Mohammad Hajiabadi joined the Cheriton School of Computer Science as a tenure-track Assistant Professor in July 2021. Previously, he was an Assistant Professor in the Department of Computer Science and Engineering at Pennsylvania State University, and prior to that a postdoctoral researcher at UC Berkeley.
- PhD, Computer Science, University of Victoria, 2016
- Master of Science, Computer Science, University of Victoria, 2011
- Bachelor of Science, Computer Science, Sharif University of Technology, 2009
Professor Hajiabadi’s research is in the area of theoretical cryptography. The design of cryptographic primitives needs to follow rigorous principles and it is important to understand which primitive and assumptions imply other primitives. This may allow further reduction of the necessary trust assumptions, which, if broken, compromise the system’s security. He has made fundamental contributions to the study of this primitives using minimal assumptions. One of his notable contributions is the first construction of trapdoor functions only from the well-known Computational Diffie-Hellman Assumption. All public-key cryptography and many more cryptographic primitives can be implemented using trapdoor functions. However, it was an open problem for decades to design a generic trapdoor function from the first assumption used for public key cryptography, namely the Computational Diffie-Hellman Assumption. Many subsequent works built on this result, e.g., for communication-efficient multi-party computation protocols or new constructions of public-key cryptography.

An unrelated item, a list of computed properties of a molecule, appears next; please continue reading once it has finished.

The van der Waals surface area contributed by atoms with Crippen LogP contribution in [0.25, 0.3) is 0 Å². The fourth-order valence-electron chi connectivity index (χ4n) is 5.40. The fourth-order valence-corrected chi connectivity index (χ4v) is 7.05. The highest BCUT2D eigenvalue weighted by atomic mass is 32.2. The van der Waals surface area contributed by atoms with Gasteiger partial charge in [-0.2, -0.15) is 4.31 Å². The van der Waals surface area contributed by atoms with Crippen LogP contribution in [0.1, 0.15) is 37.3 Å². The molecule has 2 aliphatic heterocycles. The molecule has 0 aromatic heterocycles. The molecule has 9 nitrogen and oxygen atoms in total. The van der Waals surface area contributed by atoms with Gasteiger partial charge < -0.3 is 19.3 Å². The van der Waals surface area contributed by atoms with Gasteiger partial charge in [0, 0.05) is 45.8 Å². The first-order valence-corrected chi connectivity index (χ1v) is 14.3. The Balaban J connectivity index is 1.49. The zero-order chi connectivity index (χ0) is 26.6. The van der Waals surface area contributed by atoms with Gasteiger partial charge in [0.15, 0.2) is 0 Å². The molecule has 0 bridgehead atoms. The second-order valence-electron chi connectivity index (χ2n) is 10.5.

Professor Hajiabadi regularly publishes in the top venues for cryptography (CRYPTO, EUROCRYPT and ASIACRYPT) and in other top venues specialized in theoretical cryptography, such as the Theoretical Cryptography Conference sponsored by the International Association of Cryptology Research, the world’s premier organization of researchers in cryptography.
As of March 2021, Professor Hajiabadi has published 18 peer-reviewed publications, including 10 in the above top-tier venues. Collectively, his publications have been cited more than 168 times with an h-index of 8 from Google Scholar. His 2018 paper “New Constructions of Identity-Based and Key-Dependent Message Secure Encryption Schemes,” which was presented at the International Conference on Practice and Theory of Public-Key Cryptography, is one of the most cited papers at that annual meeting, having been downloaded more than 2,200 times and cited 40 times as of March 2021.